Moroccan rugs: Woven storytellers
“I had wanted to go to Marrakesh ever since I heard Crosby, Stills and Nash singing “Marrakesh Express,” Kathleen Jones said.
... “Traveling the train through clear Moroccan skies ....”
And in 2006, she did - accompanied by friend, fellow artisan, and culture/travel enthusiast Diana Kerr. Since that trip 12 years ago, they’ve traveled to Morocco three more times, most recently in April. Morocco is their favorite destination (they’ve also visited Guatemala, Mexico, Peru, and France), or, as they refer to it, their “happy place," specifically the village of Essaouria, a port city on the north African Atlantic coast.
Kerr and Jones are drawn to the cultures of the lands they visit. Since their trip to Marrakesh, where they began learning about the characteristics of traditional vintage rugs versus contemporary ones, they have become quite knowledgeable about them. They know the colors of a vintage rug are composed of vegetable or spice dyes, or both. Some of these natural sources are cardamom, henna, mint, pomegranate, coffee, hemp and saffron. The two have also become familiar with several of the various tribes within the country of Morocco, and the symbols the women within the tribes weave into their rugs – all of which make these trips intriguing and irresistible!
“We were novices. We dove right in, bought books and talked to people,” Jones said.
And then the travels and hands on learning began. Different rugs spoke to each of them. Kerr found herself drawn to the rugs of the Glaoua tribe – funky, brightly colored, patterned, embroidered rugs. These rugs are often reversible; one side is low pile and the other high pile to help ward off the cold either on the floors or walls or used as coats and wraps – either way the high pile is a means of warding off cold!
“You can feel the texture, sense the story,” said Kerr.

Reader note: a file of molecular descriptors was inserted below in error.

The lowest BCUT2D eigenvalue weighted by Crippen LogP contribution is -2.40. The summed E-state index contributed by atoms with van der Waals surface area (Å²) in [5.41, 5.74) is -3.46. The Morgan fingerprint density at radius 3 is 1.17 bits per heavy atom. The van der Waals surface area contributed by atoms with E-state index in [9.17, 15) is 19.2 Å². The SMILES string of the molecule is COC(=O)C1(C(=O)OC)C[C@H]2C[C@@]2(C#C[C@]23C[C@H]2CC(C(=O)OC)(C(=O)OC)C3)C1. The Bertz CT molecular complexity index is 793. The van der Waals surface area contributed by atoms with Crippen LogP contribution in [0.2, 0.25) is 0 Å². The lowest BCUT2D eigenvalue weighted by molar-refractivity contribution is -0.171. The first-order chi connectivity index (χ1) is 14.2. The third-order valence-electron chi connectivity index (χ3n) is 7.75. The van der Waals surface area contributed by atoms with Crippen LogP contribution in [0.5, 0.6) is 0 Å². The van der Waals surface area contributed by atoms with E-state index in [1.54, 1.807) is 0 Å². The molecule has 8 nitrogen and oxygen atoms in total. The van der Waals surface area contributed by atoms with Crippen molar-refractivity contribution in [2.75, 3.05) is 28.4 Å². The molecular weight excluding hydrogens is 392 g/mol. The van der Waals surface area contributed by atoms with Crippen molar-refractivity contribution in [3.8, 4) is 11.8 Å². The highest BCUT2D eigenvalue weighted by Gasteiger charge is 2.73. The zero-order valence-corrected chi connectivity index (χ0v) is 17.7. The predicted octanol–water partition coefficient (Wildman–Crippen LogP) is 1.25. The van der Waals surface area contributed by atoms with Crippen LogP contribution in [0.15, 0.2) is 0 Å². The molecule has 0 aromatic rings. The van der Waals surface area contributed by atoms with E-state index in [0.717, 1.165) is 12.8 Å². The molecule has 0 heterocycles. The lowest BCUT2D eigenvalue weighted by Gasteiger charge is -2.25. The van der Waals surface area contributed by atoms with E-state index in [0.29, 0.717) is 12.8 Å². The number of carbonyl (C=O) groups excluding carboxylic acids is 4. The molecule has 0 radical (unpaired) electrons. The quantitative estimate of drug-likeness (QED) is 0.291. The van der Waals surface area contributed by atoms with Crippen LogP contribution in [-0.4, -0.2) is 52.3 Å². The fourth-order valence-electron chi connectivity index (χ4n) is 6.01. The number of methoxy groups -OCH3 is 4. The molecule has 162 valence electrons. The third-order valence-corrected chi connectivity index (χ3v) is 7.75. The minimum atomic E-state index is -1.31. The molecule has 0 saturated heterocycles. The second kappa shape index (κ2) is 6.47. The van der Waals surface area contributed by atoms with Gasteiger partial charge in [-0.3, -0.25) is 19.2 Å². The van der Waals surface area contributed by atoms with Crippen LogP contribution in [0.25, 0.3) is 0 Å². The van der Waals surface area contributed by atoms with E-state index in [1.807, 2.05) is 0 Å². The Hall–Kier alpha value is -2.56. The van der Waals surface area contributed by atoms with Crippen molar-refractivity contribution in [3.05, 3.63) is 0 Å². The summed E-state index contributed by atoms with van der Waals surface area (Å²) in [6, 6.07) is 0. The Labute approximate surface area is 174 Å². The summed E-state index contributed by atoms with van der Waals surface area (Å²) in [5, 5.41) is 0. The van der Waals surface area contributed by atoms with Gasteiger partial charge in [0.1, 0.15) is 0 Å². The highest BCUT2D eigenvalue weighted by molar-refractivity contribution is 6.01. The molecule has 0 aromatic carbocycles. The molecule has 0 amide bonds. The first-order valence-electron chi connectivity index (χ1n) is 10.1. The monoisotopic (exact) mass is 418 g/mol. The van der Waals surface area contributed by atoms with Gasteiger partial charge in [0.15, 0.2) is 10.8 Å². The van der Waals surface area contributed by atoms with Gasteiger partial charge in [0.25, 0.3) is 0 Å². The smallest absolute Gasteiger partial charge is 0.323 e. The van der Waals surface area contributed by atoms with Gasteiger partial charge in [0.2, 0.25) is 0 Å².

Jones prefers rugs in the traditional flat weave kilim style.
“There is a story in every textile,” Jones said referring to symbolism depicting childbirth, or religion (the Star of David is sometimes depicted, but rarely) being the more obvious theme.
“It’s a process to choose these rugs. An infinite number of choices … we’d have a pile we’d think about, ones that were total rejects, and others that are keepers. And then you have to haggle for prices,” said Kerr.
But, while they are making rug choices, a dealer might tell them a story about a particular rug he has taken down while working his way to the rug Kerr and Jones want to see. This happened on their April trip. A most enthusiastic dealer told them about Talsint or Ait Bou Ichaouen rugs, handwoven by women in a tribe from the remote areas between the Atlas Mountains and Algerian border. The stories woven into these are inspired by the call to motherhood and the landscape surrounding them.
Another story told to them by a dealer wasn’t as cool and exciting: It will become harder to get vintage traditional rugs. The artistry of rug weaving among the tribes is typically handed down from mother to daughter, from technique to the symbols and patterns of their tribe. Many young women make their marriage rug as part of the teaching and learning.
“We are both artisans,” said Jones. “We believe strongly in the value of handmade art and appreciate this craftsmanship that, in many cultures, is dying, often because there’s no one in the family to carry it on.”
A beautiful example of such a rug can be seen at kerrjones.com, the Moroccan Zanafi and Ait Ouarda Berber Marriage Kilim ( 2'9" by 7') of two different weaving styles. The Berber Zanafi tribe lozenge motifs in neutral colors is married to a colorful vintage Hanabel kilim by a weaver of the Ait Ouarda tribe. A marriage rug such as this one would become part of a woman’s dowry.
When it comes to defining that “keepers” pile, in addition to relying on their acquired knowledge, Jones and Kerr follow their intuition. Don’t miss seeing some of the rugs from their spring trip at Gleason Fine Art, 31 Townsend Ave., in Boothbay Harbor. The rugs are of various sizes from runners to 3’ by 5’ and 5’ x 7’; others are not of the dimensions we here in the U.S. are used to. Kerr and Jones bought smaller area rugs on this trip for the first time.
“If I’m passionate about a rug, there will be someone out there who will fall in love with it, too,"said Kerr.
“All on board the train, all on board the train, all on board ...”